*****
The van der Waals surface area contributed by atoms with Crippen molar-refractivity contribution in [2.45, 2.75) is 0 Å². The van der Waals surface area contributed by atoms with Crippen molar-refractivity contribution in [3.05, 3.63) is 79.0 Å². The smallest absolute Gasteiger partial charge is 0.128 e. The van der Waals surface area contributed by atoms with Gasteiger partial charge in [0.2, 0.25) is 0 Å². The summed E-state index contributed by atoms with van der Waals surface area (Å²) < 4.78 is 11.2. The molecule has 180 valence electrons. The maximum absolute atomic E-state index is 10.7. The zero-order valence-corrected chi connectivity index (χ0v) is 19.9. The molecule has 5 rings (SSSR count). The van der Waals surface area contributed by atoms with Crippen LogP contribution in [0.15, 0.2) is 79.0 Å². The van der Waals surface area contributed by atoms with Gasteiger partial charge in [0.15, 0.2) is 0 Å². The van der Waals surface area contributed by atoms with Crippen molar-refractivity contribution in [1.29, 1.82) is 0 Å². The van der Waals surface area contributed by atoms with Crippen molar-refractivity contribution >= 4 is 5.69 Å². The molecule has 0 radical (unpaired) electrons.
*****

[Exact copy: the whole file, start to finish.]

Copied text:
The van der Waals surface area contributed by atoms with Crippen molar-refractivity contribution in [2.45, 2.75) is 0 Å². The van der Waals surface area contributed by atoms with Crippen molar-refractivity contribution in [3.05, 3.63) is 79.0 Å². The smallest absolute Gasteiger partial charge is 0.128 e. The van der Waals surface area contributed by atoms with Gasteiger partial charge in [0.2, 0.25) is 0 Å². The summed E-state index contributed by atoms with van der Waals surface area (Å²) < 4.78 is 11.2. The molecule has 180 valence electrons. The maximum absolute atomic E-state index is 10.7. The zero-order valence-corrected chi connectivity index (χ0v) is 19.9. The molecule has 5 rings (SSSR count). The van der Waals surface area contributed by atoms with Crippen LogP contribution in [0.15, 0.2) is 79.0 Å². The van der Waals surface area contributed by atoms with Gasteiger partial charge in [0.15, 0.2) is 0 Å². The van der Waals surface area contributed by atoms with Crippen molar-refractivity contribution in [1.29, 1.82) is 0 Å². The van der Waals surface area contributed by atoms with Crippen molar-refractivity contribution >= 4 is 5.69 Å². The molecule has 0 radical (unpaired) electrons.